Suppressed TSH before surgery.I saw my lovely GP yesterday armed with a few printouts concerning suppressed TSH when treating hypothyroidism

She took it all on board especially Carolyn's information stating that a suppressed TSH in a person with hypothyroidism is different from that of a person with hyperthyroidism or euthyroid.In fact, she had guessed it was so.She will now write to the hospital explaining this and also that I am on armour-also that reducing my T4 won't change the TSH.Hopefully the anaesthetist will take this on board.She agrees that if they are worried they should test my T3 level (just as Toft says).I will have to wait and see what the hospitals says.

Thank you very much to the people who have given me so much information!

My Gp was particularly interested in the gene anomaly of enzyme d102 and took it all away to read . She said she had a feeling that inability to convert T4 to T3 was genetic.

8 Replies

  • Wow! What a great doctor! Hopefully they will test your T3 before they operate. I do think that is wise with a suppressed TSH, just to make sure, even though the reasons it is suppressed are likely due to the very fact of being on thyroid replacement.

    I hope it goes well :)

    Carolyn x

  • Do you need the actual paper where is says about TSH not being the same for hypothyroid patients? I can't remember whether I gave the link or not. Here they are just in case your GP needs them to back her up.

    Carolyn x

  • Yes, my GP is great.As long ago as 1998, she took on board my non conversion problem and okayed me seeing Dr Skinner.It is all the ops for arthritis that cause me my problems, because general anaesthetics stress my body. Anyway, I gave my GP the first of those links and she agreed with what is written. The second one is great-I can show her that as well. My TSH has been 0.001 for 15 years and I hope there's nothing to worry about there.My T3, when tested, is always normal-but I don't get tested very often.The hospital has never queried it before, but my heart was beating fast as I was so nervous and that's why they thought i was hyper.I've already had the 24 hour monitor in the past testing my heart, which proved I have 'white coat' syndrome!!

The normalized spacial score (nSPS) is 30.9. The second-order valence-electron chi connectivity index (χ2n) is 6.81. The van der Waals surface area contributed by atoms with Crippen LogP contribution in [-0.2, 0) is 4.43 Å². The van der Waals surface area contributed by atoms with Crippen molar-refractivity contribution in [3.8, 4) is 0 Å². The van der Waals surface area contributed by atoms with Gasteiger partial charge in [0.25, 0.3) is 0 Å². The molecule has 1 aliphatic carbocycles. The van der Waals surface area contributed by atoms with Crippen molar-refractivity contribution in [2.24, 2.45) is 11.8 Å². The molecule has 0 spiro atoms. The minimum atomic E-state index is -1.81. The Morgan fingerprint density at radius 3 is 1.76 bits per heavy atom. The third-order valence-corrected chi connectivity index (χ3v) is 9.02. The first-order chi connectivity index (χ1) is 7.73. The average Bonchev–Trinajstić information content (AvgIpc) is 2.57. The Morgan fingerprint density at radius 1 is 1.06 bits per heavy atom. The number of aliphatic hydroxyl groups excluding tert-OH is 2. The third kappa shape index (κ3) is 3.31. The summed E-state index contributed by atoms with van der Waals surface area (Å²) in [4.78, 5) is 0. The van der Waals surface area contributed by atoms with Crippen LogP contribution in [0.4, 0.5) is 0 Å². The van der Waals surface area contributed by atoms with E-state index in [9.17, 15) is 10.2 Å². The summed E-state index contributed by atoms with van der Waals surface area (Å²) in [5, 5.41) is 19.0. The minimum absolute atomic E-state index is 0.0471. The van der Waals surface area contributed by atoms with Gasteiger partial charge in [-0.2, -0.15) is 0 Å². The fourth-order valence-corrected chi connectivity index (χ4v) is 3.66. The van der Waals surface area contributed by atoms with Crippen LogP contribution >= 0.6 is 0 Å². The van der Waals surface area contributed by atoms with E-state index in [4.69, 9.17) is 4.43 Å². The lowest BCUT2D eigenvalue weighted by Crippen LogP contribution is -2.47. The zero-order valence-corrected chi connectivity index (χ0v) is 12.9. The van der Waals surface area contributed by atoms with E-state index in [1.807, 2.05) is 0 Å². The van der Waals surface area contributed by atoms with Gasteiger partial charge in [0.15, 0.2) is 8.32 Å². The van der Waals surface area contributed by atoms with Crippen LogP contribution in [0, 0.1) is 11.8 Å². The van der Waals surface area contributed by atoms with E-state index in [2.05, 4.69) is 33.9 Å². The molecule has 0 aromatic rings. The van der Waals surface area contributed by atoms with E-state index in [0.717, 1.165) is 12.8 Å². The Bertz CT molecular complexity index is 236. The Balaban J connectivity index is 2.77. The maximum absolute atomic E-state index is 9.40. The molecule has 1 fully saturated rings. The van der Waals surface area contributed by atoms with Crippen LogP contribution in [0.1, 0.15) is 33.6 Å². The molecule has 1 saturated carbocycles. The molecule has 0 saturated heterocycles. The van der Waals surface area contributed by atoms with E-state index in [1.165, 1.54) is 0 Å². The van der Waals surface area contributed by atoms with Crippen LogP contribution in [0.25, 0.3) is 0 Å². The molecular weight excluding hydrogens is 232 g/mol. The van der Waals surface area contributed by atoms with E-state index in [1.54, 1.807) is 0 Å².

Thanks for your help, jan xx

  • Oh dear, i've just read the second link in full (didn't have time to read it yesterday) and it says that the suppressed TSH is NOT good and does have more risks. This makes me worried.I forgot to say that before I have my blood tests I leave off my thyroxine for 24 hours, but I had taken half a grain of armour 3 hours before my last test. So perhaps because I don't leave off the armour it is just reflecting what I've taken.I'm honest with the tests because I would be very worried if they did the T3 test and it was far too high. Also as an in-patient they can test you at any time!

    I think a lot of people on here end up with a suppressed TSH if they are on NDT or T3.I don't know what else we can do.

  • Yes, you are right about anything with T3 suppressing TSH. Taking that half grain could have just tipped your TSH below that 0.04 threshold. Three hours after taking it is when your T3 would be highest.

    Get your T3 tested and see what that says. At the end of the day, TSH is unreliable for determining thyroid status in hypothyroid patients on treatment. T4 and T3 tests are far more important.

    Also don't forget that there are other things that can affect TSH, including adrenal function.

    I hope your T3 test is ok!

  • The test must have been 3 hours after I took the armour.I'm sure the T3 will be fine-it always is.Thanks for all your help.x

  • Two years ago I had back surgery and my tsh has been low for quite a few years. Now it is 0.01 and when I had the op I think it was about 0.06ish. Nothing was said at the hospital about my low tsh and all was well.

    Jo xx

  • Fingers crossed! x

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